Social vs. Traditional Media: Has the Battle Already Ended?

As Seen In… PRSA.
It’s 2016, and professionals are still claiming social media is “on the rise.” According to a recent PR Newswire release, the worldwide social media analytics market is set to grow from $1.6 billion in 2015 to $5.4 billion by 2020. Are we still defining it as “rising” because we are expecting it to eventually plateau? Or is it because we are still comparing it to traditional media, which did rise and eventually began to decline?
Among traditional PR agencies, where earned media is king, the juxtaposition between social and traditional media is still a constant battle (click to tweet). I believe that this sense of “either/or” is wrong and that we need to look at the two together, both from a measurement and programming perspective.

Here are a few of the reasons that there are immense differences between traditional and social media:

1. Social media reaches a maximum audience, while traditional media’s audience is generally more targeted.

2. Social media is versatile (you can make changes once published), whereas traditional media, once published, is set in stone.

3. Social media is immediate, while traditional can be delayed due to press times.

4. Social media is a two-way conversation, and traditional is one-way.

5. Social media often has unreliable demographic data, but traditional media’s is more accurate.

A Shift in Mentality:
When we rely on social media to replace traditional media in scenarios where budgets are tighter or turnaround is shorter, it seems like an unjustified decision. There are places where social media cannot replace traditional — such as developing strategy for regions without strong online presences, or when self-reported demographic data will not suffice.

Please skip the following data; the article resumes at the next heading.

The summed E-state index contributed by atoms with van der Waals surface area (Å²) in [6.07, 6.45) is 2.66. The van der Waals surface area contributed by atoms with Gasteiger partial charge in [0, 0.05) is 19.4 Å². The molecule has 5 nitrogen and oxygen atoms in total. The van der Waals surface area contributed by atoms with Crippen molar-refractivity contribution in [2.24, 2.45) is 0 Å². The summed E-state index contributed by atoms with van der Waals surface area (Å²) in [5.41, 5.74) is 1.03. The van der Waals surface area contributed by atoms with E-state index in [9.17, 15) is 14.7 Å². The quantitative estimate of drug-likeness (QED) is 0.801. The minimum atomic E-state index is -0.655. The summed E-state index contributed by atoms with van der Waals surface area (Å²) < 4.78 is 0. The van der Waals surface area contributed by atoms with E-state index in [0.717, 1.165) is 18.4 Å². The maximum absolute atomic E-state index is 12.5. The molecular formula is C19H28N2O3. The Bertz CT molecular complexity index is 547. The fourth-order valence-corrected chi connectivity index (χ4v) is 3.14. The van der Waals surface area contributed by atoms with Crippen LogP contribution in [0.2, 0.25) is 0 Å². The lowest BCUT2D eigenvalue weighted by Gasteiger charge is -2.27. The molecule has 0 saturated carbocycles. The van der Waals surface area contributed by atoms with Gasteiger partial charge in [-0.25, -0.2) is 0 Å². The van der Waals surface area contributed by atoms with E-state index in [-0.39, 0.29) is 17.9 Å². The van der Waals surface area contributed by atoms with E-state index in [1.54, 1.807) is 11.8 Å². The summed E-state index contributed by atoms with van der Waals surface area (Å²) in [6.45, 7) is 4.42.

Therefore, thinking about both as steps within finding, converting and keeping customers seems like a mentality shift we all need to make. This has already proven true.

For example, I recently learned of a mattress company that plans on hiring in-house journalists to launch an editorial site focused on the science of sleep, while simultaneously creating word-of-mouth marketing across traditional advertising and social media platforms. Their creation of an in-house content engine is exciting for the storytelling age — which brings the smartest tactics from advertising, public relations, marketing and editorial together, regardless of the type of media. In essence, they are merging social and traditional rather than thinking of them separately.

According to Nielsen, 92 percent of consumers trust earned media such as word-of-mouth. In many brands’ eyes today, a perfect closed loop of mixed media efforts would mean that the content first went viral, and then changed consumer sentiment toward a buying decision. Looking at strategies focusing on the changing consumer rather than the type of media may help us become better content strategists.

Where do we begin to change and shape the way professionals think about this media battle? At the core of it, educational systems are changing the curriculum in marketing programs to focus on social media. To me, this seems silly. A résumé from a candidate that focuses only on social media marketing would likely be too siloed.

Four years ago, U.S. News & World Report published a piece on avoiding social media MBAs. Since as early as 2010, schools have been offering an MBA in social media marketing alone. Closing the loop means focusing on social media marketing as a subset, but layering in other expertise, such as big data analytics, storytelling, viral marketing, data visualization and traditional journalism.

For companies and brands that are disrupting the status quo, this battle is over, and new-age marketing has begun. So why are we still discussing it?